Invasive Species Compendium

Detailed coverage of invasive species threatening livelihoods and the environment worldwide

Abstract

Repellent activity of essential oils on adults of Halyomorpha halys (Heteroptera: Pentatomidae) in different physiological-behavioural phases.

Abstract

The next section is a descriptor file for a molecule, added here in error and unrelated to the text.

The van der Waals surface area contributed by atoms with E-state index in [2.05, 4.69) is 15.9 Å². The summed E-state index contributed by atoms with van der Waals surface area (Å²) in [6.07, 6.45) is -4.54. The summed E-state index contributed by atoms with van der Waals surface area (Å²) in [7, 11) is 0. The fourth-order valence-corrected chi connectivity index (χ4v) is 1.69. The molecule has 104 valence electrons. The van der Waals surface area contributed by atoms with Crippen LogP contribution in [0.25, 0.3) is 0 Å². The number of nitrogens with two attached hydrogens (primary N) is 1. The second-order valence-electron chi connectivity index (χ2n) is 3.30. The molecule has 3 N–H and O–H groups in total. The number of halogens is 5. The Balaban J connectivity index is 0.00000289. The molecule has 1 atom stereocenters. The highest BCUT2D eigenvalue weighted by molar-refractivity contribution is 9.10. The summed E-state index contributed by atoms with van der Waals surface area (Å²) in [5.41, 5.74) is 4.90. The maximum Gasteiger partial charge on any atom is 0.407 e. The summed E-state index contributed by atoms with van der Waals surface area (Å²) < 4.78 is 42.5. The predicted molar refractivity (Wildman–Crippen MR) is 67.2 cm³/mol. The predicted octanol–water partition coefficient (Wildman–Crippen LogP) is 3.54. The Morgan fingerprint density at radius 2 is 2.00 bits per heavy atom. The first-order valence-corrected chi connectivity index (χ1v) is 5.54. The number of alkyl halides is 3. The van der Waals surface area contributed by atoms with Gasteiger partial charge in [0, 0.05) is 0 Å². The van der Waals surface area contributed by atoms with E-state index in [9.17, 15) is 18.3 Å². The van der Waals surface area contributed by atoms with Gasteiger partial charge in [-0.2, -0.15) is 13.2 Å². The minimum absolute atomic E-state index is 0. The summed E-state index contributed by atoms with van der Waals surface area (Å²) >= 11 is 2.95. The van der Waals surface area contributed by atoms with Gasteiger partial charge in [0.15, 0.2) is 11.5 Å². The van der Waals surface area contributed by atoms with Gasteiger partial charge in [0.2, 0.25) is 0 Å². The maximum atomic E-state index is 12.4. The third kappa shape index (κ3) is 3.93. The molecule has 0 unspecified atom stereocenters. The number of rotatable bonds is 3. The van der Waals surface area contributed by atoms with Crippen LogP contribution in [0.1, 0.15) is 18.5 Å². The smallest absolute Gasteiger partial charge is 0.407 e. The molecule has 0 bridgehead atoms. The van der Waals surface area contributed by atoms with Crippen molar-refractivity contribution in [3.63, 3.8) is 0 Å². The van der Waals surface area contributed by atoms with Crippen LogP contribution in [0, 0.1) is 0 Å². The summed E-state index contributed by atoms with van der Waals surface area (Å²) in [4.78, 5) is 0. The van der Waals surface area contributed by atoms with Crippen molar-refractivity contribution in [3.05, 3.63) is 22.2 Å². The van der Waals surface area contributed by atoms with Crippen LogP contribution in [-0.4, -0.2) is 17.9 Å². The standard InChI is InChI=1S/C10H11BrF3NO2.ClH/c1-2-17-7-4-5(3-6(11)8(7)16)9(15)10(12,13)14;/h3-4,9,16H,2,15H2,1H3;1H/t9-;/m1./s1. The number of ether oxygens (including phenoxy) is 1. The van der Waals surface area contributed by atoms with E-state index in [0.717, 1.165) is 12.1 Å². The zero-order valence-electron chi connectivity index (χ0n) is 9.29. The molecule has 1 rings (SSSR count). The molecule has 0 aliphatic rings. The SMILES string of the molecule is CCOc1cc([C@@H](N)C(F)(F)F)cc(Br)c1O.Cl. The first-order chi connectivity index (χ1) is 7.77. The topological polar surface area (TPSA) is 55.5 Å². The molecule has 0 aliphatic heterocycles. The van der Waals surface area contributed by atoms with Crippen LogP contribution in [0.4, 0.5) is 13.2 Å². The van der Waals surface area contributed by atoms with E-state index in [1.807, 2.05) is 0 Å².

The brown marmorated stink bug Halyomorpha halys is an invasive agricultural pest in North America and Europe, and also a dwelling nuisance in autumn, due to the overwintering adults aggregating inside buildings. The repellent potential of ginger, clove, vetiver and turmeric essential oils (EOs) was tested on H. halys adults of three different physiological-behavioural phases: exiting overwintering (EXOV), active during summer (SUMM) and entering overwintering (ENOV). In a two-choice apparatus, fresh food was used as an attractant in both sides, together with three males when testing ENOV individuals. A filter paper with different concentrations of the EOs was the treatment side, and a filter paper with ethanol acted as control. The position of the individually tested bugs was recorded after 1, 6 and 24 hr. All tested EOs were repellent at concentrations higher than 3%, independent of sex or length of exposure. Turmeric and clove were the most repellent EOs, whereas ginger and vetiver showed on average a medium-to-low repellency. Significant differences emerged among the physiological-behavioural phases, with SUMM individuals showing a greater repellency to many of the tested concentrations, and EXOV individuals being overall the least susceptible to these substances. The response to vetiver oil was ambiguous, as at 25%, it elicited both a strong repellency in SUMM and a strong attraction in EXOV. Turmeric and clove EOs are promising candidates in integrated pest management strategies to reduce attacks by H. halys to susceptible crops especially during summer, as well as to prevent the entrance of overwintering bugs in buildings in autumn.